Sunday, October 9, 2011

Welcoming another nation into the Anglophone family

The BBC reports that the newest country in Africa and, indeed, the world, South Sudan has decided to make English its official language, which is a very sensible move for anybody who wants to get ahead in the modern world. One can but hope that they will start adopting other Anglospheric ideas in politics, economics and, above all, the law; ideas that we have, for some reason abandoned in this country.
The colourful banners and billboards hung out to celebrate South Sudan's independence back in July, and still adorning the streets now, are all in English. As are the names of the new hotels, shops and restaurants.

After decades of Arabisation and Islamisation by the Khartoum government, the predominantly Christian and African south has opted for English as its official language.

At the Ministry of Higher Education, Edward Mokole, told me: "English will make us different and modern. From now on all our laws, textbooks and official documents have to be written in that language. Schools, the police, retail and the media must all operate in English."
How can one not be inspired by this story:
Brigadier-General Awur Malual had asked the British Council to teach his soldiers.

The general had grown up speaking his tribal tongue Bor and Juba Arabic, a colloquial form of Arabic, but can now speak remarkably good English.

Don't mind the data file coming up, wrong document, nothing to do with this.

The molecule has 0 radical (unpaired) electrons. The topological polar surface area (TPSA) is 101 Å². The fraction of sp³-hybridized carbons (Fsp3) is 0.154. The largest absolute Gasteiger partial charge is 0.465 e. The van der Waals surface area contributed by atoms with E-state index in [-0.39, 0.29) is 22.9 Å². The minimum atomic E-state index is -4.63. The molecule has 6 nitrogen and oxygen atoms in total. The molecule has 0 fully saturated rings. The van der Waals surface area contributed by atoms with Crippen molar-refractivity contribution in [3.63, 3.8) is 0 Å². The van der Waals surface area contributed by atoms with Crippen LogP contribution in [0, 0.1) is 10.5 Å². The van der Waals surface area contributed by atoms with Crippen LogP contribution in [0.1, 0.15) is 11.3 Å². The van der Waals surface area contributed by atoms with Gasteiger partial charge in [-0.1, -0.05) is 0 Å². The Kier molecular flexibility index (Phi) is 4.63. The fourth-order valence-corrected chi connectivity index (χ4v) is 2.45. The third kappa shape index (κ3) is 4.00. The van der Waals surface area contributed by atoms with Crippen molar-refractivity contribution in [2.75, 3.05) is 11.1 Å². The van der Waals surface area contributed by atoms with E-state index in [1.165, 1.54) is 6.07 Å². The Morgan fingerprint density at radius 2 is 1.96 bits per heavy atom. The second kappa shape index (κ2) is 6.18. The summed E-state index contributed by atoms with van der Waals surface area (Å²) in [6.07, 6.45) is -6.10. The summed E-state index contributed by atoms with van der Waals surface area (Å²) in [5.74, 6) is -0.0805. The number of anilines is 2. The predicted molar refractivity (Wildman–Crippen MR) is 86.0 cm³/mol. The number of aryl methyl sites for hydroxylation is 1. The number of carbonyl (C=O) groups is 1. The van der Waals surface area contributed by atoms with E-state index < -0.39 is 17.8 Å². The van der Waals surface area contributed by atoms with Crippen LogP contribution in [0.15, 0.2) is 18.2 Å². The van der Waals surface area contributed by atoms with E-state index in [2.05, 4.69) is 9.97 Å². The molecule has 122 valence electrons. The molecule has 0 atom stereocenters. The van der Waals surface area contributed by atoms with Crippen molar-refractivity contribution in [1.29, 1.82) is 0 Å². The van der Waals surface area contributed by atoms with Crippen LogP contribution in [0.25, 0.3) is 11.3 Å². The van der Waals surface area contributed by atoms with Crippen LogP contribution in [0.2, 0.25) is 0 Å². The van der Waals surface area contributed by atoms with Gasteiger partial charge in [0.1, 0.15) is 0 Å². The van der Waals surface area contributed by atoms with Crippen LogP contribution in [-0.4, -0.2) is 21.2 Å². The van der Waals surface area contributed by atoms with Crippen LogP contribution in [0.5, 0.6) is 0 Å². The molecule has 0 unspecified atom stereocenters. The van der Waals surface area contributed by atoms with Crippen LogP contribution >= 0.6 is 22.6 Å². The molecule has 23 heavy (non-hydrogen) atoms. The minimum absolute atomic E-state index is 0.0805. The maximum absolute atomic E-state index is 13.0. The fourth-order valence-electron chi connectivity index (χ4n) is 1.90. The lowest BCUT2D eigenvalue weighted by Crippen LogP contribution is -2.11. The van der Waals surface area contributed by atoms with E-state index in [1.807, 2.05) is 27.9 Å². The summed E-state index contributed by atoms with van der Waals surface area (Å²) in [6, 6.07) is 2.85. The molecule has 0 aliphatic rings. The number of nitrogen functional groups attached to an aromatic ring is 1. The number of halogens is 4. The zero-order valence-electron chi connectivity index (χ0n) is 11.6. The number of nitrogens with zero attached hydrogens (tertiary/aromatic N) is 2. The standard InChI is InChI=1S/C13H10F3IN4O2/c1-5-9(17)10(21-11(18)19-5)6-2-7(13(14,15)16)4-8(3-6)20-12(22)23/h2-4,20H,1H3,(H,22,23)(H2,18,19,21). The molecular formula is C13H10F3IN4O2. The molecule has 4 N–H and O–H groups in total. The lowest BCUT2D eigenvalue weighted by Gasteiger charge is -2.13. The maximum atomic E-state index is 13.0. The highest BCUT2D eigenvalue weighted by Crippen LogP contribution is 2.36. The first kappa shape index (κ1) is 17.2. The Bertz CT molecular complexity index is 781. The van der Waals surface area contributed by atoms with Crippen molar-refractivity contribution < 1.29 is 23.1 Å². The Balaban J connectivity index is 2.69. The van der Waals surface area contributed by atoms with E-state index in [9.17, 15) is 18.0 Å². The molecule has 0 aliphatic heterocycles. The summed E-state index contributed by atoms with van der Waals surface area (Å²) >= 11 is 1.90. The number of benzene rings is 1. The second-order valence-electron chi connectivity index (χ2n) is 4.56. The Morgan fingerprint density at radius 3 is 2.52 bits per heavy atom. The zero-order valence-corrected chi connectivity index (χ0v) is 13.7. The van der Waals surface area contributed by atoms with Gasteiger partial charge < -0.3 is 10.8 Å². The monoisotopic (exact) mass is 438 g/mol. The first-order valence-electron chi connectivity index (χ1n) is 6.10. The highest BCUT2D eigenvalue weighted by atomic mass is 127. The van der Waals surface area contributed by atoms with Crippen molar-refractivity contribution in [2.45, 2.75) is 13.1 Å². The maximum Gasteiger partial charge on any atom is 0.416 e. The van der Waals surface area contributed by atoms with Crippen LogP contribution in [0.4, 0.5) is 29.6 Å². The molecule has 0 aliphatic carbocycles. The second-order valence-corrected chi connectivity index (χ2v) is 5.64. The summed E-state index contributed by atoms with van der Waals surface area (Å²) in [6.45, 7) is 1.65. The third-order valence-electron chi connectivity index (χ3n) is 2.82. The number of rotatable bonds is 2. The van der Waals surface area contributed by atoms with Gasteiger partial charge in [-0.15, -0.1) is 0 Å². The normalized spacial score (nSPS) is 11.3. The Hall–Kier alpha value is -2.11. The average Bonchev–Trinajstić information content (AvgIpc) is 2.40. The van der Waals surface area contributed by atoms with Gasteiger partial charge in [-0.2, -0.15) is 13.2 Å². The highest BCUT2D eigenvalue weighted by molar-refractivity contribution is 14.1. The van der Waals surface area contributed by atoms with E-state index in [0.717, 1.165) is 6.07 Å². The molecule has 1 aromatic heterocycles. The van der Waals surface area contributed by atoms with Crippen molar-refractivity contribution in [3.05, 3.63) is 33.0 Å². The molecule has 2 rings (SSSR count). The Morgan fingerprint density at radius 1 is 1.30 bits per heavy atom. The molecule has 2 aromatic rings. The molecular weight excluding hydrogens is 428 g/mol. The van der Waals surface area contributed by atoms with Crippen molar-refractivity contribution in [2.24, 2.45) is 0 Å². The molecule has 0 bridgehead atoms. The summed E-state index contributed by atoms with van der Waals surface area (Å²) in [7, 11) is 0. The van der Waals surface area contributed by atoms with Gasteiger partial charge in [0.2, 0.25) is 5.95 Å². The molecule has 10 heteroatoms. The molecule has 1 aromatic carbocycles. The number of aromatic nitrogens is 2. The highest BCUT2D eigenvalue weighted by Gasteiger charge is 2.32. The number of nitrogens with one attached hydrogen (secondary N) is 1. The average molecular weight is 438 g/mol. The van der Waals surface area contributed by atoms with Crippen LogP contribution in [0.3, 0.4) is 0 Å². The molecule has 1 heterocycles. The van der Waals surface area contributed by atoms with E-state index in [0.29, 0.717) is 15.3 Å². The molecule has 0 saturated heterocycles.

When I asked him how he had learned it, he told me: "By picking up books in the bush when I was fighting. I read some things about that man Shakespeare."

"What about Dickens or Jane Austen?" I asked. He scratched his head and said: "I don't know them."

I promised to send the general some Dickens.
It is a pity that the British Council director's response was a shade on the mealy-mouthed side:
After 65 years operating in Sudan, the council appointed Tony Calderbank to oversee the spread of English in the new nation.

Wherever Tony went, I saw people approach him, desperate for courses, books, teachers and grants.

"English has become a tool for development," Tony told me, "and, even if the British in Sudan are sometimes seen as colonial overlords, the English language is respected."
Goodness me, the man can barely hide his excitement. Would it not be a good idea for him to learn some of the country's history? For example something about the real oppression the South Sudanese have had to put up with, that coming from their northern neighbour, Sudan, and the Arab slave traders. He might then understand that there are many reasons why the South Sudanese might prefer to have English as the unifying language.

1 comment:

  1. Well, if they're shy about the colonialism thing, we can teach them the American dialect.